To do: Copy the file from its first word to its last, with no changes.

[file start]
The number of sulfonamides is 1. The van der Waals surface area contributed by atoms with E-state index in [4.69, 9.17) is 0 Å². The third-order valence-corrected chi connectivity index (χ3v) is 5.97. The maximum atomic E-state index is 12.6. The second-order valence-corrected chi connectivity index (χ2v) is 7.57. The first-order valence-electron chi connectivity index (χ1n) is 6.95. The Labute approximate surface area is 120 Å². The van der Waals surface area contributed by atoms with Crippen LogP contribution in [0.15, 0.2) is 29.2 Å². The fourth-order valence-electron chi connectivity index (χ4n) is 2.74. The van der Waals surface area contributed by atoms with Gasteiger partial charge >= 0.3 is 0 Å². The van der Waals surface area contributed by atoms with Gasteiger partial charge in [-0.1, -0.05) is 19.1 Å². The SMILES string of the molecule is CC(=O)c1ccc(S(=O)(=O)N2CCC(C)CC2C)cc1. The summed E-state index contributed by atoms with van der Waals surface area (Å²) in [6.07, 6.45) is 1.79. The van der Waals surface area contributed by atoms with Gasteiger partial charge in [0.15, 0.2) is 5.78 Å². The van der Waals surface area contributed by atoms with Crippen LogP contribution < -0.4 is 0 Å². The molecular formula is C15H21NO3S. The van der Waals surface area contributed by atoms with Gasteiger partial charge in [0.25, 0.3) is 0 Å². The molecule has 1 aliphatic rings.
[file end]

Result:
The number of sulfonamides is 1. The van der Waals surface area contributed by atoms with E-state index in [4.69, 9.17) is 0 Å². The third-order valence-corrected chi connectivity index (χ3v) is 5.97. The maximum atomic E-state index is 12.6. The second-order valence-corrected chi connectivity index (χ2v) is 7.57. The first-order valence-electron chi connectivity index (χ1n) is 6.95. The Labute approximate surface area is 120 Å². The van der Waals surface area contributed by atoms with Crippen LogP contribution in [0.15, 0.2) is 29.2 Å². The fourth-order valence-electron chi connectivity index (χ4n) is 2.74. The van der Waals surface area contributed by atoms with Gasteiger partial charge >= 0.3 is 0 Å². The van der Waals surface area contributed by atoms with Gasteiger partial charge in [-0.1, -0.05) is 19.1 Å². The SMILES string of the molecule is CC(=O)c1ccc(S(=O)(=O)N2CCC(C)CC2C)cc1. The summed E-state index contributed by atoms with van der Waals surface area (Å²) in [6.07, 6.45) is 1.79. The van der Waals surface area contributed by atoms with Gasteiger partial charge in [0.15, 0.2) is 5.78 Å². The van der Waals surface area contributed by atoms with Crippen LogP contribution < -0.4 is 0 Å². The molecular formula is C15H21NO3S. The van der Waals surface area contributed by atoms with Gasteiger partial charge in [0.25, 0.3) is 0 Å². The molecule has 1 aliphatic rings.